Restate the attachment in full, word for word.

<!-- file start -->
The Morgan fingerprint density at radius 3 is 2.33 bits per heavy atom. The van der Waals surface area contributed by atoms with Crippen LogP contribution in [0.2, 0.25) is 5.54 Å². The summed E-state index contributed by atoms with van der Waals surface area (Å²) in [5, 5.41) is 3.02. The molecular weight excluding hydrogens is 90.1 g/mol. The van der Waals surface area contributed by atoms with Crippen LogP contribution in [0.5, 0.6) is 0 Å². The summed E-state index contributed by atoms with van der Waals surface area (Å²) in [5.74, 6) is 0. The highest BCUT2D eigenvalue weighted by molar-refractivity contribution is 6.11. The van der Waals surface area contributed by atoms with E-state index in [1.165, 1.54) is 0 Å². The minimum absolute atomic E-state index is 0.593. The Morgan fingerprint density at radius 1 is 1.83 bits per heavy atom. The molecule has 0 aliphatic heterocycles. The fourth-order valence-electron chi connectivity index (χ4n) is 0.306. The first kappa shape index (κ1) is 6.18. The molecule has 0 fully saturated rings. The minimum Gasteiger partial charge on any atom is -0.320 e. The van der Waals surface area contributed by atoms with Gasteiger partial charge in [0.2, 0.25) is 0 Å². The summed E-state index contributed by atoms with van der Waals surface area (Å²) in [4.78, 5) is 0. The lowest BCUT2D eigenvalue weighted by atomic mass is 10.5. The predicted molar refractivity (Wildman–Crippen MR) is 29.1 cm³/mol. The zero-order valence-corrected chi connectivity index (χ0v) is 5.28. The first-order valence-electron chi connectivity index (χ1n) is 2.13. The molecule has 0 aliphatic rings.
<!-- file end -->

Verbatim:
The Morgan fingerprint density at radius 3 is 2.33 bits per heavy atom. The van der Waals surface area contributed by atoms with Crippen LogP contribution in [0.2, 0.25) is 5.54 Å². The summed E-state index contributed by atoms with van der Waals surface area (Å²) in [5, 5.41) is 3.02. The molecular weight excluding hydrogens is 90.1 g/mol. The van der Waals surface area contributed by atoms with Crippen LogP contribution in [0.5, 0.6) is 0 Å². The summed E-state index contributed by atoms with van der Waals surface area (Å²) in [5.74, 6) is 0. The highest BCUT2D eigenvalue weighted by molar-refractivity contribution is 6.11. The van der Waals surface area contributed by atoms with E-state index in [1.165, 1.54) is 0 Å². The minimum absolute atomic E-state index is 0.593. The Morgan fingerprint density at radius 1 is 1.83 bits per heavy atom. The molecule has 0 aliphatic heterocycles. The fourth-order valence-electron chi connectivity index (χ4n) is 0.306. The first kappa shape index (κ1) is 6.18. The molecule has 0 fully saturated rings. The minimum Gasteiger partial charge on any atom is -0.320 e. The van der Waals surface area contributed by atoms with Gasteiger partial charge in [0.2, 0.25) is 0 Å². The summed E-state index contributed by atoms with van der Waals surface area (Å²) in [4.78, 5) is 0. The lowest BCUT2D eigenvalue weighted by atomic mass is 10.5. The predicted molar refractivity (Wildman–Crippen MR) is 29.1 cm³/mol. The zero-order valence-corrected chi connectivity index (χ0v) is 5.28. The first-order valence-electron chi connectivity index (χ1n) is 2.13. The molecule has 0 aliphatic rings.